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Only Sith Deal in Absolutes

This article was used as reference by Shawn (@swyx) Wang's post In Defense of Hammers. Go check it out too!

Thoughts on the "right way" to build software

I’ve been thinking a lot lately about the concept of absolutes in software development, especially the idea that there’s a “right way” to build software. When I was first learning, I naturally focused on determining the right way to do something. It wasn’t too long, though, before I ran into a situation where I realized that “best practice” was not the best choice.

​​I remember when this realization hit me — I was so confused and also a little concerned. If the “best practice” isn’t always the best choice, how did I know that other absolutes I relied on were any better?​​

​​Well, the joke was on me. I soon began to learn that all of those “absolutes” were not absolute at all. Learning this made me wonder…was the software I had written before bad? Had I been doing my job wrong all this time? ( Spoiler: The answer is no! )

Sometimes You Only Have A Hammer

I suppose it is tempting, if the only tool you have is a hammer, to treat everything as if it were a nail.

We have all heard one version or another of Maslow’s Hammer. It is often used to point out cases of cognitive bias where we tend to rely (many times blindly) on the tool we are familiar with instead of picking the right tool for the job. But there’s a fundamental problem with that logic. It assumes that the person with the hammer has a toolbox of all the tools they need, and they already know how to use each and every one of them. However, sometimes you only have a hammer.

So, no, the code I wrote when I only had a hammer was not bad. I had been doing the best job I could with the tools I had. In a way, and especially for those of us who are JavaScript developers, that’s the constant state we’re in. And that is why we cannot deal in absolutes. We have to work with the tools we have in the context of the problems we face in an always-growing environment.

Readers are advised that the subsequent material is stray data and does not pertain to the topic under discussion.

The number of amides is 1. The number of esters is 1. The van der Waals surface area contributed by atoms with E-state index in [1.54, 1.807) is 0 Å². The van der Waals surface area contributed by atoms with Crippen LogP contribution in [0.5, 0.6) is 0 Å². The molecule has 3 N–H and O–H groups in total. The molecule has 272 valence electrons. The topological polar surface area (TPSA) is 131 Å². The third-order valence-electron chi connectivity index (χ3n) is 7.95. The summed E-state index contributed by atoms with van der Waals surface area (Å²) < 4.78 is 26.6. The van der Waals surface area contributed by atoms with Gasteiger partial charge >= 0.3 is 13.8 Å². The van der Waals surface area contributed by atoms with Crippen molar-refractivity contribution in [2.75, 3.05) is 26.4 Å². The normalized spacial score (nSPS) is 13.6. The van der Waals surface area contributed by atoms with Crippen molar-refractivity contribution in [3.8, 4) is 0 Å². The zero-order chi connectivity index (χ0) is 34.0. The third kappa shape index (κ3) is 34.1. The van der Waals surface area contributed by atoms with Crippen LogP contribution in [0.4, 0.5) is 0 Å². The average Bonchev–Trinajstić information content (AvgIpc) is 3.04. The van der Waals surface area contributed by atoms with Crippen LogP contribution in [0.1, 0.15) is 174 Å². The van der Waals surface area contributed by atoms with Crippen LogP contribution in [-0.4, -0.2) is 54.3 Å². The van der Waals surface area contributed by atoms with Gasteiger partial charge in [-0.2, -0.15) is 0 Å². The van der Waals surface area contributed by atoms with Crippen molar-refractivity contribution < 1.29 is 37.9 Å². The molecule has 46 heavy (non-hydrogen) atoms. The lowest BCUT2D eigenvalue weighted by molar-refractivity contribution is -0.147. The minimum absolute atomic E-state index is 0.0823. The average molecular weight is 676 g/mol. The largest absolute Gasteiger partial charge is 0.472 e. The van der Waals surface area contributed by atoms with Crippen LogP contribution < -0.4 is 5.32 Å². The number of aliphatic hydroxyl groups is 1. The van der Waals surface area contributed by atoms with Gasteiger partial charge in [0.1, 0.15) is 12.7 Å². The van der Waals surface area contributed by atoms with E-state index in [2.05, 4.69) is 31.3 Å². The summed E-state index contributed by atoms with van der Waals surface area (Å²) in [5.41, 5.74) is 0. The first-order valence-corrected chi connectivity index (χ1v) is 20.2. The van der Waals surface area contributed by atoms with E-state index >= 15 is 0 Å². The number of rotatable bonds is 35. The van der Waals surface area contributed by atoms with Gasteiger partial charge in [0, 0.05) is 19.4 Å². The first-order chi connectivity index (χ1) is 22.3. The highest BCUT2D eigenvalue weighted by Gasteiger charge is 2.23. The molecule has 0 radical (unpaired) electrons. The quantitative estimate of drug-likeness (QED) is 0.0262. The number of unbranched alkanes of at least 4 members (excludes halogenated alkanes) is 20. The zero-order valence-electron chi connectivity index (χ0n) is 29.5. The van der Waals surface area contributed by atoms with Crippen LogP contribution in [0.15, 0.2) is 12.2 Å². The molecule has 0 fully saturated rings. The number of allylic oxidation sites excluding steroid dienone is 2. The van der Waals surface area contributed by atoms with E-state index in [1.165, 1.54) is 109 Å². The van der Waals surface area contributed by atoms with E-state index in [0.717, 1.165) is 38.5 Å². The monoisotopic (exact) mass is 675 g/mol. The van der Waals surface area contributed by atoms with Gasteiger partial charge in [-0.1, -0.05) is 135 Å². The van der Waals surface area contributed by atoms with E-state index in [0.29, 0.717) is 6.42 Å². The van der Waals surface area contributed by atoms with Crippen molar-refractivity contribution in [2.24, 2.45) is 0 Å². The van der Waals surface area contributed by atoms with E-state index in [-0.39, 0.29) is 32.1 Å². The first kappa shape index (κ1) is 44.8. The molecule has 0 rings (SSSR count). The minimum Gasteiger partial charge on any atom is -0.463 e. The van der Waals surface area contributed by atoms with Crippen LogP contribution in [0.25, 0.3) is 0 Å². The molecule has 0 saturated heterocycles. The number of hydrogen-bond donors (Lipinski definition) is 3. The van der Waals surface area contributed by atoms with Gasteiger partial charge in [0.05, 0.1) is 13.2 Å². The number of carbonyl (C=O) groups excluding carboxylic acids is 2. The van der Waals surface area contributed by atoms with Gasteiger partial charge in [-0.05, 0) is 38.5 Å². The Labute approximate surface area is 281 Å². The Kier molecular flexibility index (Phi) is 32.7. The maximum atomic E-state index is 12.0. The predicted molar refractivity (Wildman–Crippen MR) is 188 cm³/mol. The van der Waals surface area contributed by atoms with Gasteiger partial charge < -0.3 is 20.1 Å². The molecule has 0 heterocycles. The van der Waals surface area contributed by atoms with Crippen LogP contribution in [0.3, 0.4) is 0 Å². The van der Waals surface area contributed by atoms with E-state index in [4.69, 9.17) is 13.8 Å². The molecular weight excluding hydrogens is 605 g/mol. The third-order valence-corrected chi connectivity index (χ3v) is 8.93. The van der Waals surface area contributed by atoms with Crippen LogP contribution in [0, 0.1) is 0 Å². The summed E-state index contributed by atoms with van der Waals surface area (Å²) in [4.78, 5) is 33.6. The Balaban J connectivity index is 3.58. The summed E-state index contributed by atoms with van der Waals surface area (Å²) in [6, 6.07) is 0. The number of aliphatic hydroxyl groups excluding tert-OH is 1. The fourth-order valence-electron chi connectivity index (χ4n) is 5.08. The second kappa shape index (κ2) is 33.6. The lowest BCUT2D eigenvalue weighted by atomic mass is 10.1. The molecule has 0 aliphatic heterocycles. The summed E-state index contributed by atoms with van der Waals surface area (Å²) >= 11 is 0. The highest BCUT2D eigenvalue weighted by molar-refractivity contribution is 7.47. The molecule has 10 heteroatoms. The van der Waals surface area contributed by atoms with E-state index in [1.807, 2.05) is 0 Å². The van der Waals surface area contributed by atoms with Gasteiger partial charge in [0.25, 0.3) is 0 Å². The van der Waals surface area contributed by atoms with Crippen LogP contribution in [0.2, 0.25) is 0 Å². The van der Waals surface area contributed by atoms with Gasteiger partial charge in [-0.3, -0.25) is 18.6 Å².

As a new developer, the goal is learning all the tools a developer needs. But if we hope to move into senior roles, that goal must evolve — it becomes a question of making measured choices according to the knowledge and tools we have acquired. Growth happens not when we adhere strictly to the best practices, treating them as absolutes, but when, instead, we can answer when and why a solution is the right choice.

P.S. About Those “Best” Practices…

This article is not trying to say best practices are wrong and you should not be learning them. Still, it’s important to clarify that “best” doesn’t mean “only”. Best practices are a culmination of solutions from experienced developers where this solution solves the problem in most contexts 87% (totally made up statistic to make the point) of the time.

​​As someone new to software development, the breadth of information to learn is so large that focusing on the best practices first is the right way to go. You have plenty of time down the road to learn the cases where these best practices are not the best answer — and to create better than best practices of your own.

I hope you enjoyed

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